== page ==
I picked up the base 13-inch M1 MacBook Pro at launch with the plan of replacing my 2016 15-inch MacBook Pro. I was a little hesitant to go for 8GB RAM with the new machine since I had 16GB with my 15-inch. However, I was really curious to see how well the base M1 MacBook Pro could perform.
Over the last two months, I’m stoked to say it runs circles around my 15-inch MacBook Pro. I don’t have really intense daily workflows but I usually run 7 or 8 apps at a time with lots of Safari tabs open and some light photo editing.
The best way I can describe how an Apple Silicon Mac feels is it’s the closest I’ve had a MacBook (or any notebook/desktop) come to moving about as fast as I think. Apps open almost instantly, it’s just so responsive and smooth.
And even Intel apps run impressively well with Rosetta 2 translation making Apple Silicon a no-compromise scenario. I’m super impressed with the first-gen M1 Macs and am very excited to watch the whole Mac family make the transition.
Bradley Chambers, 9to5Mac Contributor and Administrator:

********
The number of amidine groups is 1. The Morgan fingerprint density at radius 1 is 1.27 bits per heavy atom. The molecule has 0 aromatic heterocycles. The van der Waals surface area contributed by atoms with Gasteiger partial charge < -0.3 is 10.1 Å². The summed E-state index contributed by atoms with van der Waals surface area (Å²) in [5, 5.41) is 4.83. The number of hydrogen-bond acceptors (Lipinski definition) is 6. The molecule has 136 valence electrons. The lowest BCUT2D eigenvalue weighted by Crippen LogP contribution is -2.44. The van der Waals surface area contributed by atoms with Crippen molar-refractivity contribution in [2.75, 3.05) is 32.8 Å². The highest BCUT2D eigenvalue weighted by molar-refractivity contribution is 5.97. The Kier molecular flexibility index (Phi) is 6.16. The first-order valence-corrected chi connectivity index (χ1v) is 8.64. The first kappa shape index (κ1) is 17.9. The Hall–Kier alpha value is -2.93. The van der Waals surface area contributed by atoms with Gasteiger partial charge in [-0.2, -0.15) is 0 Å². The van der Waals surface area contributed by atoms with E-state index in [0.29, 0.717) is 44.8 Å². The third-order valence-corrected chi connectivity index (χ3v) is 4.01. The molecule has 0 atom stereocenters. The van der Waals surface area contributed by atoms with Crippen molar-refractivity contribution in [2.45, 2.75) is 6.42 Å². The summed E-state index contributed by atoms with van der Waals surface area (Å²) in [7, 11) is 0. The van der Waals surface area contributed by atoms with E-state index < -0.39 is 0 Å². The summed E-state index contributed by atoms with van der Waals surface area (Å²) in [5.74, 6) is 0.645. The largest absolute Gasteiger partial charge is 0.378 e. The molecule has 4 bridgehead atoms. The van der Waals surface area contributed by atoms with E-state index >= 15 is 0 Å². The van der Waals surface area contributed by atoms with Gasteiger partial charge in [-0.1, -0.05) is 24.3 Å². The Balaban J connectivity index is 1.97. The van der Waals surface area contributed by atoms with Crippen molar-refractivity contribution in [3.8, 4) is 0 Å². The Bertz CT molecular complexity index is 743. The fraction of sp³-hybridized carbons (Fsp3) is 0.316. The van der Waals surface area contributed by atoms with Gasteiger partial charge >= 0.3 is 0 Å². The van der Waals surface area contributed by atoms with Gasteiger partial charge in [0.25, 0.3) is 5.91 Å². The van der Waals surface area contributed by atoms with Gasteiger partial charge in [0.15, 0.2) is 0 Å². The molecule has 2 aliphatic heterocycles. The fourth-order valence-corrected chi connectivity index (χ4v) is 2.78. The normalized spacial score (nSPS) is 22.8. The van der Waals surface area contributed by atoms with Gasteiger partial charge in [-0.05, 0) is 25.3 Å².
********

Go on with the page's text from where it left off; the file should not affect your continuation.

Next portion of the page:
M1 MacBook Air
I’ve been a Mac user since 2005 when I purchased the PowerBook G4. That was the only PowerPC computer I owned as the Intel transition happen a few years later. In my lifetime, I can count on just a handful of technology transitions that have felt like true breakthroughs: Wi-Fi, solid-state drives, and Apple Silicon.
In just a few weeks with the M1 laptop, I can say that I never knew battery life on a laptop could achieve these results while remaining so powerful. For those people that wanted Apple to release a Netbook for ultra-portability, they’ve finally done it. Apple Silicon is as important to Apple’s future as any consumer product they’ve released in their history.
Parker Ortolani, 9to5Mac Contributor:
M1 MacBook Air
No other Apple product improved more this year than the MacBook Air. I’ve been a fan of the Air since Steve first pulled one out of a manila envelope more than a decade ago. But the 2020 M1 MacBook Air is the first version to make no compromises when it comes to performance. It’s the thinnest Mac you can buy and yet it’s now also one of the most powerful. I switched to the new M1 MacBook Air from a 2019 16” MacBook Pro. It seemed like it’d be a radical shift, but I was used to the form factor as I had previously used a 2018 MacBook Air.
They may look the same but they feel worlds apart in day to day use. I feel as though I’ve made no compromises switching to the smaller, lighter, and far more affordable machine. It’s blazing fast and rarely ever has hiccups. I can push it to its limits and not be afraid of getting the dreaded infinitely spinning rainbow beach ball. It’s the first Mac that succeeds in answering the question Steve once pondered while introducing the 2010 MacBook Air, “What would happen if a Mac and an iPad hooked up?”